Perhaps, however, an accident is "wholly unrelated" to flood control only when the existence of the project does not increase its probability. In that case, simple drownings are encompassed by Sec. 702c because, but for the project, there would be no water, and but for water no one would swim and drown. Two courts of appeals have reached this conclusion. McCarthy v. United States, 850 F.2d 558, 562 (9th Cir. 1988) (diving accident) (unless the injury is "wholly unrelated" to the flood-control project, Sec. 702c applies); Mocklin v. Orleans Levee District, 877 F.2d 427, 430 & n. 6 (5th Cir. 1989) (drowning; same rationale). Two others, although sympathetic to this approach, rely in addition on the fact that particular injuries were made more likely by the use of the lake in flood control. De Witt Bank & Trust Co. v. United States, 878 F.2d 246 (8th Cir. 1989) (diving accident); Dawson v. United States, 894 F.2d 70 (3d Cir. 1990) (drowning). James did not adopt the "wholly unrelated" language from Morici; it only quoted it in a footnote. Courts assuming that these words are "the test" may be jumping the gun, and at all events wholly unrelated to what --the project, or the risk that led to the particular accident?--is an unsettled question.

Flood-control activities increase the probability of injuries such as Fryman's. Lake Shelbyville rises as flood waters enter in the spring and falls as water is released in the summer and fall to maintain constant rates of flow through the rivers downstream. During the spring and part of the summer, the island from which Dennis Fryman leapt is under water. After it emerges (in 1983, two weeks before the accident) its shoreline changes with the lake level. This makes it hard to identify places hazardous to divers; which spots are safe and which dangerous depends on the level of the lake. Constantly changing shorelines also are hard to plaster with signs. Unless the Corps of Engineers were to move the signs frequently, it would have to establish ranks of signs at different depths, which would appear as the lake fell. Signs themselves might be dangerous. The signs at higher elevations might need to warn divers of other signs still beneath the waves. ("DANGER! Concealed Warning Signs!") Only preventing all visits to the island would solve the problem. Yet because "the problem" is attributable in substantial part to the nature of a flood-control project, a claim based on the theory that the Corps of Engineers should have closed the island to swimming in order to protect recreational users is the same in principle as the claim that the Corps should have closed to boaters the lakes in James.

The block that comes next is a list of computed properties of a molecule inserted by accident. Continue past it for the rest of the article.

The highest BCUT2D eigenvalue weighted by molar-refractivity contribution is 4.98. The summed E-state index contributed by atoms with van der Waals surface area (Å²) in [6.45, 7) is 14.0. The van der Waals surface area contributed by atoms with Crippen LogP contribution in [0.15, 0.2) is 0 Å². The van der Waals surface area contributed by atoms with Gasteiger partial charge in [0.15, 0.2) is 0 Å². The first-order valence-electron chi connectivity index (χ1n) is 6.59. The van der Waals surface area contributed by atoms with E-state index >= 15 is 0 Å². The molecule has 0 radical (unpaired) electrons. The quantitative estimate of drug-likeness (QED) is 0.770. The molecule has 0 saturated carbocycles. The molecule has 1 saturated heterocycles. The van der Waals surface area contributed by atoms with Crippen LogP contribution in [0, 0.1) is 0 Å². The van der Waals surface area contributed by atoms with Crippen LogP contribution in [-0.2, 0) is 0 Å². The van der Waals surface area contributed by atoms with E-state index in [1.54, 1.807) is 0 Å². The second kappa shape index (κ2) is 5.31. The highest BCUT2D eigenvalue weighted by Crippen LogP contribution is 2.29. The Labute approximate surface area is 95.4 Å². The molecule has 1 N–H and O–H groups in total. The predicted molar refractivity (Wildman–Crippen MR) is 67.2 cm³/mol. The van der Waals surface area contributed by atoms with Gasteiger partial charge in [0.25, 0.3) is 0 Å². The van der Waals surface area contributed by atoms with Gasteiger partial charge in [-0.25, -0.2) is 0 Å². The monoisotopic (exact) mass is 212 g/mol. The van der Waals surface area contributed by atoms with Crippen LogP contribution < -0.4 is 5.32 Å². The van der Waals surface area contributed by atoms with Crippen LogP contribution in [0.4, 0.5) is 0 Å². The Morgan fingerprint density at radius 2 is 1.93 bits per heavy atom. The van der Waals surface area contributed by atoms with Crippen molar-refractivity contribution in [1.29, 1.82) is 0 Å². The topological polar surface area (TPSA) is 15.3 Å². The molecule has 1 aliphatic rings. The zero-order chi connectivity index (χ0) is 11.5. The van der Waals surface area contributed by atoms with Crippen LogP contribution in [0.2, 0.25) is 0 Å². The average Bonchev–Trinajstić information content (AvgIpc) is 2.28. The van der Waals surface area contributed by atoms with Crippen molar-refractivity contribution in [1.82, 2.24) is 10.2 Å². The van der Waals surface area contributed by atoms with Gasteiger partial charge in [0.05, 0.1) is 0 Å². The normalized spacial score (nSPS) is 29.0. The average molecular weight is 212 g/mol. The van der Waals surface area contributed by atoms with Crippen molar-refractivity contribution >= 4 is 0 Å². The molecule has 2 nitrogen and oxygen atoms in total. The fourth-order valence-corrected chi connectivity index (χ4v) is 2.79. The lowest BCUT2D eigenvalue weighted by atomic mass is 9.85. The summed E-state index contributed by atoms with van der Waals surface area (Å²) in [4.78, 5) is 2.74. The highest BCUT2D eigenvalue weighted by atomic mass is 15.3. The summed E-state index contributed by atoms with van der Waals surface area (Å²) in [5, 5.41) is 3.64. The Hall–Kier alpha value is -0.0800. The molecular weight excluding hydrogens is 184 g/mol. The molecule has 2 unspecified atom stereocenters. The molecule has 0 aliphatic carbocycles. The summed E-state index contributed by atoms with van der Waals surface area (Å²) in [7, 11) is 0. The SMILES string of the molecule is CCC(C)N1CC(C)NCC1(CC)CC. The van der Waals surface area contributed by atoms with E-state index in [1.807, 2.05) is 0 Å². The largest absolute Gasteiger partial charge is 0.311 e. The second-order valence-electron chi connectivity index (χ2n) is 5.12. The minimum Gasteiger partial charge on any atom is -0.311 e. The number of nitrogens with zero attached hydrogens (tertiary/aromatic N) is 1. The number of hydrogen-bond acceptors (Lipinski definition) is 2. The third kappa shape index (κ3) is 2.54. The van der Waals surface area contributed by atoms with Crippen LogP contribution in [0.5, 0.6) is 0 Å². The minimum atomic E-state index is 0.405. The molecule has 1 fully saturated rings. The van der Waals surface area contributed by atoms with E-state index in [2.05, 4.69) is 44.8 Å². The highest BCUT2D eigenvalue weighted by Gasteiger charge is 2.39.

Although the district court dismissed Fryman's case on the pleadings, there is no dispute that the water level of Lake Shelbyville is constantly changing, and that the island is indeed submerged for part of the year. Because Fryman concedes this (a concession his lawyer repeated at oral argument), and because a plaintiff may plead himself out of court, we affirm the judgment on this basis. We do not decide whether a recreational injury on a flood-control lake could be actionable under the FTCA when the flood-control activities did not increase the probability of the injury compared with a natural lake devoted to recreational use. Resolution of that question must wait until the answer makes a difference.

AFFIRMED.

 *

Honorable James T. Moody, of the Northern District of Indiana, sitting by designation